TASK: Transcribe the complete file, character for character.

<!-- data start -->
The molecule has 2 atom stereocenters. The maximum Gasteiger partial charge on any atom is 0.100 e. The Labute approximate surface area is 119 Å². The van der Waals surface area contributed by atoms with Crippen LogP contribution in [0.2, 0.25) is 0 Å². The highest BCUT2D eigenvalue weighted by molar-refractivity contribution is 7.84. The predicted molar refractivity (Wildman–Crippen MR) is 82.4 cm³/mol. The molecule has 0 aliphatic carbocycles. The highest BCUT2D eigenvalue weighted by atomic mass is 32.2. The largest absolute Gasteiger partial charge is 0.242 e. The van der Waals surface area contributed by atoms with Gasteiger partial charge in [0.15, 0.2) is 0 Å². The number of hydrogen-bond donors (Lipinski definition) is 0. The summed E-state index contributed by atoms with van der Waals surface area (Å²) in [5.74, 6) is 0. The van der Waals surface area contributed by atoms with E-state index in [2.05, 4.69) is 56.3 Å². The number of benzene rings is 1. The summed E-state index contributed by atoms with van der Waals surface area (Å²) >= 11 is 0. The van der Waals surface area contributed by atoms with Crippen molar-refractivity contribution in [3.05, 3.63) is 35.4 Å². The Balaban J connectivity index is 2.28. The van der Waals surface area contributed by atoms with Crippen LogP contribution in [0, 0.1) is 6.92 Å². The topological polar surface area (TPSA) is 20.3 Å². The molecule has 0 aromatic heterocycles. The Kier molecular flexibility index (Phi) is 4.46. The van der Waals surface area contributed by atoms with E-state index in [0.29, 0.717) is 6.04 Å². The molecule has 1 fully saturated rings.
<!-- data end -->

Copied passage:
The molecule has 2 atom stereocenters. The maximum Gasteiger partial charge on any atom is 0.100 e. The Labute approximate surface area is 119 Å². The van der Waals surface area contributed by atoms with Crippen LogP contribution in [0.2, 0.25) is 0 Å². The highest BCUT2D eigenvalue weighted by molar-refractivity contribution is 7.84. The predicted molar refractivity (Wildman–Crippen MR) is 82.4 cm³/mol. The molecule has 0 aliphatic carbocycles. The highest BCUT2D eigenvalue weighted by atomic mass is 32.2. The largest absolute Gasteiger partial charge is 0.242 e. The van der Waals surface area contributed by atoms with Gasteiger partial charge in [0.15, 0.2) is 0 Å². The number of hydrogen-bond donors (Lipinski definition) is 0. The summed E-state index contributed by atoms with van der Waals surface area (Å²) in [5.74, 6) is 0. The van der Waals surface area contributed by atoms with E-state index in [2.05, 4.69) is 56.3 Å². The number of benzene rings is 1. The summed E-state index contributed by atoms with van der Waals surface area (Å²) >= 11 is 0. The van der Waals surface area contributed by atoms with Crippen molar-refractivity contribution in [3.05, 3.63) is 35.4 Å². The Balaban J connectivity index is 2.28. The van der Waals surface area contributed by atoms with Crippen LogP contribution in [0, 0.1) is 6.92 Å². The topological polar surface area (TPSA) is 20.3 Å². The molecule has 0 aromatic heterocycles. The Kier molecular flexibility index (Phi) is 4.46. The van der Waals surface area contributed by atoms with E-state index in [0.29, 0.717) is 6.04 Å². The molecule has 1 fully saturated rings.